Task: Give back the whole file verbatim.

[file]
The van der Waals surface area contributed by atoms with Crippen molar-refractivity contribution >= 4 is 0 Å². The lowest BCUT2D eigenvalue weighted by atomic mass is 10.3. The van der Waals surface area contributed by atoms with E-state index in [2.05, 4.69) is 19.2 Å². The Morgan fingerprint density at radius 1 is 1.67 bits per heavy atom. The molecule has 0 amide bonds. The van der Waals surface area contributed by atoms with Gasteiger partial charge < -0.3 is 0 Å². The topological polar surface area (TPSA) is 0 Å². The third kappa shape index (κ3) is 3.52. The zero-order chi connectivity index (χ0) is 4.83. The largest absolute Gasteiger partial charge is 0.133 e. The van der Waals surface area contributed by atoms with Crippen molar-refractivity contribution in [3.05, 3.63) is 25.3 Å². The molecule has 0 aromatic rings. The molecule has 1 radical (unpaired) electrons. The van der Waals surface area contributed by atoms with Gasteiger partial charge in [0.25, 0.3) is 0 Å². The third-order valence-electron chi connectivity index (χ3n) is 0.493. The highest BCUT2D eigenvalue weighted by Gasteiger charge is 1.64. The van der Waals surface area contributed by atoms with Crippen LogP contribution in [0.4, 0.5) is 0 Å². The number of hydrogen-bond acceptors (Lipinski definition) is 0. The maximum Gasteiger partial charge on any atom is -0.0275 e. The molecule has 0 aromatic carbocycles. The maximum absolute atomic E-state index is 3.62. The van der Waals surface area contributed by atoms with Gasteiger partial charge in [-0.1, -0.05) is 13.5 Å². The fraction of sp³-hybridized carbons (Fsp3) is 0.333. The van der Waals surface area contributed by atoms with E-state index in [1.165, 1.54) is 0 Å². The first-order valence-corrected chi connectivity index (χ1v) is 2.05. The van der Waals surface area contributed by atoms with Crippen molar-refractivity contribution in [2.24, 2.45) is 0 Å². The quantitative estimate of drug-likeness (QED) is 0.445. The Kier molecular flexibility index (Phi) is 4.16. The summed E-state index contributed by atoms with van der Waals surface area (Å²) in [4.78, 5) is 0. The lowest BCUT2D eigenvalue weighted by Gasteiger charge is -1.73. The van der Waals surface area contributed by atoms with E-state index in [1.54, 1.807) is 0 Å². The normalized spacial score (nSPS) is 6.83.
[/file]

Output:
The van der Waals surface area contributed by atoms with Crippen molar-refractivity contribution >= 4 is 0 Å². The lowest BCUT2D eigenvalue weighted by atomic mass is 10.3. The van der Waals surface area contributed by atoms with E-state index in [2.05, 4.69) is 19.2 Å². The Morgan fingerprint density at radius 1 is 1.67 bits per heavy atom. The molecule has 0 amide bonds. The van der Waals surface area contributed by atoms with Gasteiger partial charge < -0.3 is 0 Å². The topological polar surface area (TPSA) is 0 Å². The third kappa shape index (κ3) is 3.52. The zero-order chi connectivity index (χ0) is 4.83. The largest absolute Gasteiger partial charge is 0.133 e. The van der Waals surface area contributed by atoms with Crippen molar-refractivity contribution in [3.05, 3.63) is 25.3 Å². The molecule has 0 aromatic rings. The molecule has 1 radical (unpaired) electrons. The van der Waals surface area contributed by atoms with Gasteiger partial charge in [0.25, 0.3) is 0 Å². The third-order valence-electron chi connectivity index (χ3n) is 0.493. The highest BCUT2D eigenvalue weighted by Gasteiger charge is 1.64. The van der Waals surface area contributed by atoms with Crippen LogP contribution in [0.4, 0.5) is 0 Å². The number of hydrogen-bond acceptors (Lipinski definition) is 0. The maximum Gasteiger partial charge on any atom is -0.0275 e. The molecule has 0 aromatic carbocycles. The maximum absolute atomic E-state index is 3.62. The van der Waals surface area contributed by atoms with Gasteiger partial charge in [-0.1, -0.05) is 13.5 Å². The fraction of sp³-hybridized carbons (Fsp3) is 0.333. The van der Waals surface area contributed by atoms with E-state index in [1.165, 1.54) is 0 Å². The first-order valence-corrected chi connectivity index (χ1v) is 2.05. The van der Waals surface area contributed by atoms with Crippen molar-refractivity contribution in [2.24, 2.45) is 0 Å². The quantitative estimate of drug-likeness (QED) is 0.445. The Kier molecular flexibility index (Phi) is 4.16. The summed E-state index contributed by atoms with van der Waals surface area (Å²) in [4.78, 5) is 0. The lowest BCUT2D eigenvalue weighted by Gasteiger charge is -1.73. The van der Waals surface area contributed by atoms with E-state index in [1.54, 1.807) is 0 Å². The normalized spacial score (nSPS) is 6.83.